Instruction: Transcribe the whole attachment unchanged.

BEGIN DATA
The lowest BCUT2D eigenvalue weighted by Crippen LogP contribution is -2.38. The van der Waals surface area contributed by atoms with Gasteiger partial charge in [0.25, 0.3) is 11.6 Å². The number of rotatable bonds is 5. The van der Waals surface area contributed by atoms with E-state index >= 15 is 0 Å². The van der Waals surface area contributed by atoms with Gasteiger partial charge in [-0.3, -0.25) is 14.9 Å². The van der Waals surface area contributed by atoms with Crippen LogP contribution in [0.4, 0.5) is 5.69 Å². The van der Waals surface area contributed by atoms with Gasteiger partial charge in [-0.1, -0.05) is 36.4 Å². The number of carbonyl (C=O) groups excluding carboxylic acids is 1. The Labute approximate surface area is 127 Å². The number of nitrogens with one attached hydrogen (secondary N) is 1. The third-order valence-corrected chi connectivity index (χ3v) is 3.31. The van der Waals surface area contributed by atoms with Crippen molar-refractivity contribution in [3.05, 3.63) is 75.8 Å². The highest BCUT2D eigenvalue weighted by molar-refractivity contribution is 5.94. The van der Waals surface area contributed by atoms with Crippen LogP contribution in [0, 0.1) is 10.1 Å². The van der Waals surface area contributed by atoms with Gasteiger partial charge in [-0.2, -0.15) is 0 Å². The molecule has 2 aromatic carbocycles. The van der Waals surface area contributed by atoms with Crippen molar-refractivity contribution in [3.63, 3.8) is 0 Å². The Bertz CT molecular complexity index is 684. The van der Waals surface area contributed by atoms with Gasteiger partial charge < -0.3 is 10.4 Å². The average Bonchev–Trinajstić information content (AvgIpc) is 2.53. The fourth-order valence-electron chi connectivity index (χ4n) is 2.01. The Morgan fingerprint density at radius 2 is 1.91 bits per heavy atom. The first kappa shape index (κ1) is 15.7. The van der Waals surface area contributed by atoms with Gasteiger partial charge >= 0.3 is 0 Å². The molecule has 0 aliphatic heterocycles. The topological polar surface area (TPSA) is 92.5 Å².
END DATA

The lowest BCUT2D eigenvalue weighted by Crippen LogP contribution is -2.38. The van der Waals surface area contributed by atoms with Gasteiger partial charge in [0.25, 0.3) is 11.6 Å². The number of rotatable bonds is 5. The van der Waals surface area contributed by atoms with E-state index >= 15 is 0 Å². The van der Waals surface area contributed by atoms with Gasteiger partial charge in [-0.3, -0.25) is 14.9 Å². The van der Waals surface area contributed by atoms with Crippen LogP contribution in [0.4, 0.5) is 5.69 Å². The van der Waals surface area contributed by atoms with Gasteiger partial charge in [-0.1, -0.05) is 36.4 Å². The number of carbonyl (C=O) groups excluding carboxylic acids is 1. The Labute approximate surface area is 127 Å². The number of nitrogens with one attached hydrogen (secondary N) is 1. The third-order valence-corrected chi connectivity index (χ3v) is 3.31. The van der Waals surface area contributed by atoms with Crippen molar-refractivity contribution in [3.05, 3.63) is 75.8 Å². The highest BCUT2D eigenvalue weighted by molar-refractivity contribution is 5.94. The van der Waals surface area contributed by atoms with Crippen LogP contribution in [0, 0.1) is 10.1 Å². The van der Waals surface area contributed by atoms with Gasteiger partial charge in [-0.2, -0.15) is 0 Å². The molecule has 2 aromatic carbocycles. The van der Waals surface area contributed by atoms with Crippen molar-refractivity contribution in [3.63, 3.8) is 0 Å². The Bertz CT molecular complexity index is 684. The van der Waals surface area contributed by atoms with Gasteiger partial charge < -0.3 is 10.4 Å². The average Bonchev–Trinajstić information content (AvgIpc) is 2.53. The fourth-order valence-electron chi connectivity index (χ4n) is 2.01. The Morgan fingerprint density at radius 2 is 1.91 bits per heavy atom. The first kappa shape index (κ1) is 15.7. The van der Waals surface area contributed by atoms with Gasteiger partial charge >= 0.3 is 0 Å². The molecule has 0 aliphatic heterocycles. The topological polar surface area (TPSA) is 92.5 Å².